The Braves were the surprise winners of the Ervin Santana sweepstakes, signing a one-year, $14.1MM deal with the free agent right-hander earlier today. We've already published one batch of items about how the Santana signing impacts the other teams who were in the hunt for his services, but here's some news about what the signing means for Atlanta...
- Santana's deal will raise the Braves' payroll to around the $107MM threshold, but club chairman and CEO Terry McGuirk has no problem with the added money since the team is "in a winning mode," he tells MLB.com's Mark Bowman. "It's the right time. Money was not the issue so much as, 'Is it the right time to do it?' We want to send a message to the guys in this clubhouse, our fans and our sponsors and the whole organization that we expect to win."
- "The [Braves'] announced move to Cobb County has become the gift that keeps on giving," Mark Bradley of the Atlanta Journal-Constitution writes (Insider access required). Since the team's new stadium plan was announced, the Braves have had the financial ability to sign Santana and ink several key players to multiyear extensions.
- Braves GM Frank Wren deserves credit for acting quickly to sign Santana, Jeff Schultz of the Journal-Constitution writes, once it became clear that Kris Medlen and Brandon Beachy's injuries were serious. In Schultz's words, "more often than not [Wren] is not proactive in situations like this."
- The Braves didn't approach Medlen about an extension this winter, David O'Brien of the Journal-Constitution tweets. Medlen agreed to a one-year, $5.8MM deal for 2014 to avoid arbitration in his second arb-eligible season, and he is eligible for free agency following the 2015 season. Of course, both Medlen's future in Atlanta and his pitching future in general could be in question as it appears likely the right-hander will soon undergo his second Tommy John surgery.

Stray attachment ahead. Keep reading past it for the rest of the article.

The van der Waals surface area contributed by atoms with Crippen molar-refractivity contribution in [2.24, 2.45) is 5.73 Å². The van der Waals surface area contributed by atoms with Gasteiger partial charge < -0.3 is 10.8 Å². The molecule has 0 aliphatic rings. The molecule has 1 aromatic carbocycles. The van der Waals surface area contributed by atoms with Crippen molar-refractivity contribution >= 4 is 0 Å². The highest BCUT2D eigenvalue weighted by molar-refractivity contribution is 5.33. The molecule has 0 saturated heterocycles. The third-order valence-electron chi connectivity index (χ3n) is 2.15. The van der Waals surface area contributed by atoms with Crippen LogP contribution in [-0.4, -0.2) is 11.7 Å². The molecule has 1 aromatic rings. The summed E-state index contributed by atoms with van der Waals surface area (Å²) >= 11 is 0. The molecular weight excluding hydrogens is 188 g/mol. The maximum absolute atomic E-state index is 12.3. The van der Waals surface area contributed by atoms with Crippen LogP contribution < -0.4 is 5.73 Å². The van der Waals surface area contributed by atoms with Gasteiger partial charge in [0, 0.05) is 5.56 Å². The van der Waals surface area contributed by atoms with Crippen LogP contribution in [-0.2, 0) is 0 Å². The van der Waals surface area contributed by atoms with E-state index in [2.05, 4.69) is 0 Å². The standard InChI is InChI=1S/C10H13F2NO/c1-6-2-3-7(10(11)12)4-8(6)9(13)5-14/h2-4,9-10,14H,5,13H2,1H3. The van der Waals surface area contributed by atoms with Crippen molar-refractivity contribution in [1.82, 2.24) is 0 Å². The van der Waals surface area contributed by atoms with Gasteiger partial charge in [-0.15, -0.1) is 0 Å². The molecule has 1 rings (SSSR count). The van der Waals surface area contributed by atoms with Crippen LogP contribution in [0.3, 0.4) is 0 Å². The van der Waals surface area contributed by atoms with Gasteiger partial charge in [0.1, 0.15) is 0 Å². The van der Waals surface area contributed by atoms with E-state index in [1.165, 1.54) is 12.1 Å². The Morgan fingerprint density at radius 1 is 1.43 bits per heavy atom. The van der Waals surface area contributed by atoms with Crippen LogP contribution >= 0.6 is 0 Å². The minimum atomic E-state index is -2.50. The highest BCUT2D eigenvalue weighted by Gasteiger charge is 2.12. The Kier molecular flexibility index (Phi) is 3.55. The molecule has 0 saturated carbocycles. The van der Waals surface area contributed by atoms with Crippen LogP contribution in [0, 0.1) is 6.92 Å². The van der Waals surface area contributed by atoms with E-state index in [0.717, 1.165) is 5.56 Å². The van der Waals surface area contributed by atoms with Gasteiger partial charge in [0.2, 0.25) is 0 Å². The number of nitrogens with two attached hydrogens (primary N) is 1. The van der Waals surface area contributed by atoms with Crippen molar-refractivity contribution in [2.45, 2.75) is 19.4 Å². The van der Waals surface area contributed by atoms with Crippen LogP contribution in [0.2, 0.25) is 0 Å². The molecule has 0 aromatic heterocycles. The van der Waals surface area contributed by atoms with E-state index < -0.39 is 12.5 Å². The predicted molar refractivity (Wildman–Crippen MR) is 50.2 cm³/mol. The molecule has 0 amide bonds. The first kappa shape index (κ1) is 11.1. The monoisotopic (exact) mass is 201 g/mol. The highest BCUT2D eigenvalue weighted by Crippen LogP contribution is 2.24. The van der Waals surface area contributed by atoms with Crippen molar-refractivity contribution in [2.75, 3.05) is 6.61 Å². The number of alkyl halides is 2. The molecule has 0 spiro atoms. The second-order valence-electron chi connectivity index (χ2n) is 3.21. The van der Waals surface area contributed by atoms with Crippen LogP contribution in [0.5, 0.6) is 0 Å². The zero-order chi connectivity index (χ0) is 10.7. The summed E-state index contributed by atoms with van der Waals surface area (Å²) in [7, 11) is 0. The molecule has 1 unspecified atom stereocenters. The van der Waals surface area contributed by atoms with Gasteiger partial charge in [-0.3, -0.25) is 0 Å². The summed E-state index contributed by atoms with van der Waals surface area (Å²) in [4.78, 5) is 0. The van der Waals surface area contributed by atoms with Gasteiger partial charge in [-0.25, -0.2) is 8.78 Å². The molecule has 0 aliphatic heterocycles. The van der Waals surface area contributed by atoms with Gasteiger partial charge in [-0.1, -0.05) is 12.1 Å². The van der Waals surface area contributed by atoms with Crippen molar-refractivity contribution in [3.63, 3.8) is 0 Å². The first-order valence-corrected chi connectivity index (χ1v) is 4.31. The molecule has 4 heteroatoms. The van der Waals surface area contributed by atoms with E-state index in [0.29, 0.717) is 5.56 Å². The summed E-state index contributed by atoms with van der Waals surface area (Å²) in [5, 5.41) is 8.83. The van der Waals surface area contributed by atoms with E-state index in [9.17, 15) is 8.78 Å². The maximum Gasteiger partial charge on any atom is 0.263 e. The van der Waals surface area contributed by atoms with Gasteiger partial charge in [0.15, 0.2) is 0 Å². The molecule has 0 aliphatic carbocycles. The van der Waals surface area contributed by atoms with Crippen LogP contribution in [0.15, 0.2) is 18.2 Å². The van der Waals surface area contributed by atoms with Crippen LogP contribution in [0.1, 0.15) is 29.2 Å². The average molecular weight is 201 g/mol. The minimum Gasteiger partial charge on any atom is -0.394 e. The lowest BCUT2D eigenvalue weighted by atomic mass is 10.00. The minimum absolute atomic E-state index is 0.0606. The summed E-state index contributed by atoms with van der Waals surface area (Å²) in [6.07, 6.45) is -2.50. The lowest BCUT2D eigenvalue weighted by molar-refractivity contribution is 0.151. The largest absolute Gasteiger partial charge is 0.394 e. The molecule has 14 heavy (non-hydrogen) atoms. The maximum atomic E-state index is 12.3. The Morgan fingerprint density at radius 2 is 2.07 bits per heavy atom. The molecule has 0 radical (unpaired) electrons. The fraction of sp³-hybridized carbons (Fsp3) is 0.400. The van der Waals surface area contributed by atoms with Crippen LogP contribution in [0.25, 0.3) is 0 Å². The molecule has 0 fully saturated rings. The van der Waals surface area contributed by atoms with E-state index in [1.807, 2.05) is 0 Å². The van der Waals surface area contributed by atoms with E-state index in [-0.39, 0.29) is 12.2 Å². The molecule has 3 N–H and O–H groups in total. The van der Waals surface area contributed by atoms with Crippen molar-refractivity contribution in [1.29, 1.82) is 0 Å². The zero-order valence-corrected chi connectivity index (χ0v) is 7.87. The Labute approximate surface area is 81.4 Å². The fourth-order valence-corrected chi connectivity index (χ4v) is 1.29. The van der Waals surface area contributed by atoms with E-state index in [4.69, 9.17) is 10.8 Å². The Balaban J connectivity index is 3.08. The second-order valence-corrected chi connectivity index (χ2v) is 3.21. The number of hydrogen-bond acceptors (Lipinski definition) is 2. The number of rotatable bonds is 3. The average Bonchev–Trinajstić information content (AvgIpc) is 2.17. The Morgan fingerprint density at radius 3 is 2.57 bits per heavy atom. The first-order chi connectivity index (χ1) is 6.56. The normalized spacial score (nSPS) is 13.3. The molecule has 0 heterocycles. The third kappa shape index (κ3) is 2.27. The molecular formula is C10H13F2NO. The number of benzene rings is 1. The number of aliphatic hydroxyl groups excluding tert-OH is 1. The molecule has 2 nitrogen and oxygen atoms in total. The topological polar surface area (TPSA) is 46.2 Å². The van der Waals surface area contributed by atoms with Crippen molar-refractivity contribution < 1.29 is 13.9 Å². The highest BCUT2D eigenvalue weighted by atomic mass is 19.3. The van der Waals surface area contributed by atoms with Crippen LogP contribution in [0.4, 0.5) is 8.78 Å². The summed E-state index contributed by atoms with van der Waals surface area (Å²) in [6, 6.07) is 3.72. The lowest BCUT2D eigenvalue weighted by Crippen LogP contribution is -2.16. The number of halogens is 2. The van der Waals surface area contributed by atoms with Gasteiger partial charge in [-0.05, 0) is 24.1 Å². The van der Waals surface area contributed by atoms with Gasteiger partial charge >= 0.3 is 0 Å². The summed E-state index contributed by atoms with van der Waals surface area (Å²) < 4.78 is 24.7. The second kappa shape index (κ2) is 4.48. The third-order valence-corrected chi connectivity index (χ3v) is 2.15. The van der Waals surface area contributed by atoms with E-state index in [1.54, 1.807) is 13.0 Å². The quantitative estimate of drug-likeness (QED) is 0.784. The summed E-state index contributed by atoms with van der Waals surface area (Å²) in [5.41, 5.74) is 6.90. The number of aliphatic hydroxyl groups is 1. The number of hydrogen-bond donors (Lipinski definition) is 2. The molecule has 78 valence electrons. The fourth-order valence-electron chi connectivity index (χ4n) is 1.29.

The Braves suffered a scare this afternoon when Kris Medlen, likely the team's Opening Day starter, left his start against the Mets (video link) with what is being diagnosed as a forearm strain. He will be evaluated further tomorrow morning. Manager Fredi Gonzalez told reporters, including David O'Brien of the Atlanta Journal-Constitution (video link), he's hopeful. "Keep our fingers crossed. But I feel a lot better after talking to our medical people. We might be OK." Medlen, who underwent Tommy John surgery in 2010, has been dominant for the Braves. O'Brien notes the right-hander's ERA since the 2012 All-Star break is second only to Clayton Kershaw among pitchers with at least 250 innings pitched in that period and he's won three of the past eight NL Pitcher of the Month awards while no other pitcher in baseball has won more than one over the same span. O'Brien opines losing Medlen for any significant amount of time could be a blow to the Braves' chances of defending their division title, unless they make a move to acquire another proven top-of-the-rotation type of starter mentioning Ervin Santana. If Medlen is sidelined, the Braves could stay in-house and insert both veteran Freddy Garcia and left-hander Alex Wood into the rotation with Gavin Floyd, who has received good reports on his rehab from his own Tommy John surgery, expected to be ready in May.
Elsewhere in the National League on the first day of Daylight Savings Time (except in Arizona):
- New Cubs manager Rick Renteria does not see competing in the NL Central "as a daunting task" despite being the only division to send three teams to the playoffs and his own club coming off four consecutive losing seasons, writes the Chicago Sun-Times' Gordon Wittenmyer. Renteria also sees similarities between the NL Central and the much-praised AL East. "So my thing is, quite frankly, we have a body of players that we’re trying to help form into a team, and that if we can do certain things and take certain actions that we have just as good a chance of competing in our division as some of those teams in the [AL] East have done in the past."